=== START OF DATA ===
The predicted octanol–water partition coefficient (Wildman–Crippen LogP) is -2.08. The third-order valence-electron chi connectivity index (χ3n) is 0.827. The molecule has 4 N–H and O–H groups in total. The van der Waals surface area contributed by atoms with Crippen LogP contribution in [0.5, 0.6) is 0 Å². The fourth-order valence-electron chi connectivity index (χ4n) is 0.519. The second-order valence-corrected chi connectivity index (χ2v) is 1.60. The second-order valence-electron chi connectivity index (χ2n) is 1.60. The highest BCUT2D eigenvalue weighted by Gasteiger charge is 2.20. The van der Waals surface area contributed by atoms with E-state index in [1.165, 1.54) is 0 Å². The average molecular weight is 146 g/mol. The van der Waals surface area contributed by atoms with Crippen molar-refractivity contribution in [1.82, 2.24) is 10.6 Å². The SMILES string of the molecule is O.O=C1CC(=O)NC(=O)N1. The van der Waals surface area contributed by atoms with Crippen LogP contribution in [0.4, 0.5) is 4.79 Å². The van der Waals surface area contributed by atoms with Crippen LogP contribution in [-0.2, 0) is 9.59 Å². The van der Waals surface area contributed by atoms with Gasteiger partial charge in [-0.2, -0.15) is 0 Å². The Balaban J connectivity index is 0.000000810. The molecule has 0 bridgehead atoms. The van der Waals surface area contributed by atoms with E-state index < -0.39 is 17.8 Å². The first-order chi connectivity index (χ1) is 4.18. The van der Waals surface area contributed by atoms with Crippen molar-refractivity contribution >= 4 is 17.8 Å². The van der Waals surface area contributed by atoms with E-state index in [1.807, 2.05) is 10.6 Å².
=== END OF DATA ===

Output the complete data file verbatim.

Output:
The predicted octanol–water partition coefficient (Wildman–Crippen LogP) is -2.08. The third-order valence-electron chi connectivity index (χ3n) is 0.827. The molecule has 4 N–H and O–H groups in total. The van der Waals surface area contributed by atoms with Crippen LogP contribution in [0.5, 0.6) is 0 Å². The fourth-order valence-electron chi connectivity index (χ4n) is 0.519. The second-order valence-corrected chi connectivity index (χ2v) is 1.60. The second-order valence-electron chi connectivity index (χ2n) is 1.60. The highest BCUT2D eigenvalue weighted by Gasteiger charge is 2.20. The van der Waals surface area contributed by atoms with E-state index in [1.165, 1.54) is 0 Å². The average molecular weight is 146 g/mol. The van der Waals surface area contributed by atoms with Crippen molar-refractivity contribution in [1.82, 2.24) is 10.6 Å². The SMILES string of the molecule is O.O=C1CC(=O)NC(=O)N1. The van der Waals surface area contributed by atoms with Crippen LogP contribution in [0.4, 0.5) is 4.79 Å². The van der Waals surface area contributed by atoms with Crippen LogP contribution in [-0.2, 0) is 9.59 Å². The van der Waals surface area contributed by atoms with Gasteiger partial charge in [-0.2, -0.15) is 0 Å². The Balaban J connectivity index is 0.000000810. The molecule has 0 bridgehead atoms. The van der Waals surface area contributed by atoms with E-state index < -0.39 is 17.8 Å². The first-order chi connectivity index (χ1) is 4.18. The van der Waals surface area contributed by atoms with Crippen molar-refractivity contribution >= 4 is 17.8 Å². The van der Waals surface area contributed by atoms with E-state index in [1.807, 2.05) is 10.6 Å².